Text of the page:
The Presuppositionalists


Science Sunday continues…

Two posts, one on The Panda’s Thumb and one on Thoughts in a Haystack, explain brilliantly why creationists stubbornly stick to their pseudo-science in the face endless evidence debunking them mercilessly.

First, honored patron of the cantina Richard B. Hoppe gives us this fantastic analogy:

Once in a while an analogy comes along that deserves wide dissemination. I got one such this afternoon on the Ohio Citizens for Science list, and I’ve got permission to quote it from Joe Hern, its author. Joe was musing on the video of Michael Schermer interviewing Georgia Purdom, creationist geneticist at AIG. (I don’t know how long that URL will be good, so grab it if you want it.) Joe, who IIRC is a former YEC himself, captured the creationist mindset perfectly:

The psychology behind why Creationists seem to make up stuff that fit their theology is best understood by recognizing precisely how we feel when we see a magician pull a rabbit from its hat in a magic show. We do not need to know how it works to “know” it is not really magic. We do not entertain ideas that we may be ‘missing’ a step in our epistemology. We would roll our eyes at anyone who insists to us we are not thinking critically to accept that there may be true magic involved. The key component of this thought process is that we ‘know’ we do not have to look into it… it’s a foregone conclusion that there is no magic involved.

To the creationist, this is the exact same thought process. They ‘know’ God is real, that what he wrote is literal, and there is no reason whatsoever to even begin to entertain the idea that the ‘evidences’ for evolution are really evidence. It’s a foregone conclusion that such ‘evidences’, regardless how intellectual or damning they sound, are “simply” ways man makes data fit their own ideas, as Dr. Purdom stated.

[snip]

That really is what we’re up against: presuppositionalist thinking vs. evidential thinking, in Purdom’s terms. As I remarked in my AIG creationists on the jury post last week, for creationists evidence is not a means of testing presuppositions: evidence must be interpreted so as to corroborate them or one will fall into apostasy.

That being so, you can bet that when one of them starts to sound like they understand science, they’re going to veer off into IDiocy within a few seconds. Friend and fellow Elitist Bastard John Pieret has a perfect example:

Dr. Terry Mortenson, of Answers in Genesis, described as an “apologetics ministry” rather than a scientific organization, places science and the Bible in direct conflict:
“The Bible says the earth was created before the sun, moon, and stars — contrary to the big-bang theory. The Bible says that plants were created before sea creatures — contrary to…evolutionary theory,” Mortenson points out.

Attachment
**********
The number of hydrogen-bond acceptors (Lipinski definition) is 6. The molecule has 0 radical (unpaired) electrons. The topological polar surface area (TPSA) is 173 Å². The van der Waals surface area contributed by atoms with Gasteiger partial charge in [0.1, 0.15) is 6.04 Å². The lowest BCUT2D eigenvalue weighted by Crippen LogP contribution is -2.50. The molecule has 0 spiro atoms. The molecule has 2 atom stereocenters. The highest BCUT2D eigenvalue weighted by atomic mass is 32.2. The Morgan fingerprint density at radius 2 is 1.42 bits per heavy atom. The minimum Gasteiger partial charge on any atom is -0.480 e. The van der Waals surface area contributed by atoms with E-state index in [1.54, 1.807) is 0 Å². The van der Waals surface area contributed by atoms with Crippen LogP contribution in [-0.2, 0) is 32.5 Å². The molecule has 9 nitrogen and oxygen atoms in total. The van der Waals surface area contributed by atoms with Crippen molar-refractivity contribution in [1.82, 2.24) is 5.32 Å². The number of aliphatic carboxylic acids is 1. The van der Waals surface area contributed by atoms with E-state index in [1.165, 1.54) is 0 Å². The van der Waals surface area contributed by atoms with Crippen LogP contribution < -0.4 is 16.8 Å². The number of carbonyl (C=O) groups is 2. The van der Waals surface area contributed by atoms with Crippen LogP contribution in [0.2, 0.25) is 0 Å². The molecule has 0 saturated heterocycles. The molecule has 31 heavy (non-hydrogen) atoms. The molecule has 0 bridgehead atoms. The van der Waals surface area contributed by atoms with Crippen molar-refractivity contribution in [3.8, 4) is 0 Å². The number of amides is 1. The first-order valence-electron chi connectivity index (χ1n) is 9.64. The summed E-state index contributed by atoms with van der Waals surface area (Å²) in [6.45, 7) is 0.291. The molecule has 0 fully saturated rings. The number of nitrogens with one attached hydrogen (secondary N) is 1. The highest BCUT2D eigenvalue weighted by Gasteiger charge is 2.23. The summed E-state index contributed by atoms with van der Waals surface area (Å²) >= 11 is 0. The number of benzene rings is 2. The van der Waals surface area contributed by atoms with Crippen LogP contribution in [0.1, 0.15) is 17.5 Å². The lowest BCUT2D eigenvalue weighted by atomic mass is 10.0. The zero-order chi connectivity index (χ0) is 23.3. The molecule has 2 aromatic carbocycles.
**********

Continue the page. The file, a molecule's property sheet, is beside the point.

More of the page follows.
“And then the Bible says that there was no death before Adam’s sin — no animal death, no human death. But evolution says there were hundreds of millions of years of death in the physical world. So you have to ignore the details of the Bible to accept evolution.”

[snip]

Naturally, Mortenson claims that there is “an enormous amount of scientific evidence that supports that God created separate kinds of plants and animals … and there’s an enormous, massive amount of evidence in the geological record for Noah’s flood.”

But as we already know, that “scientific” evidence is evidence only if you ignore the “evidentialist approach” and, instead, adopt presuppositionalism by starting with the authority of the Word of God instead of with the “authority of human reasoning.” In short, there is scientific evidence for the biblical account if, and only if, you start by assuming the Bible is true. Besides the danger of his disappearing up his own butt running in such tight circles, Mortenson is being less than honest in not explaining that the “evidence” is not coming from actual evidence but from assuming his conclusion from the outset.

I’m not ashamed to admit that “disappearing up his own butt” gave me one of the most amusing mental images of my young life. Icky, but amusing.

Here we have the reason why they must be “less than honest.” Their religion doesn’t allow honesty. When you’ve painted yourself into the corner of Biblical inerrancy, and your entire worldview – your very idea of salvation – is predicated on that perfection, facts either have to be doctored or denied. There’s no other way out.

Neil deGrasse Tyson said something in his lecture that pertains here. When you memorize facts versus ideas, you’re susceptible to thinking the world is coming to an end when facts change. And that’s precisely where the creationists and IDiots are. Thus, presuppositionalism, and all of the antics that ensue.

All we can hope for is that enough evidence dogpiles on them to cause catastrophic cognitive dissonance, leading to a crop of ex-creationists. At least in the meantime, lookers-on learn a bit more science, and get to point and laugh as a bonus.

Comments

  1. says

    When I first saw the “AIG” acronym, I figured this explained a lot about why they went into bankruptcy. Then I checked the link that still works …It has been a source of constant amazement to me that people like Creationists just know things, without ever having to check those things out. I never knew that was called presupposition, but it’s certainly a good label. How someone gets to be that way would be a fascinating thing, I think.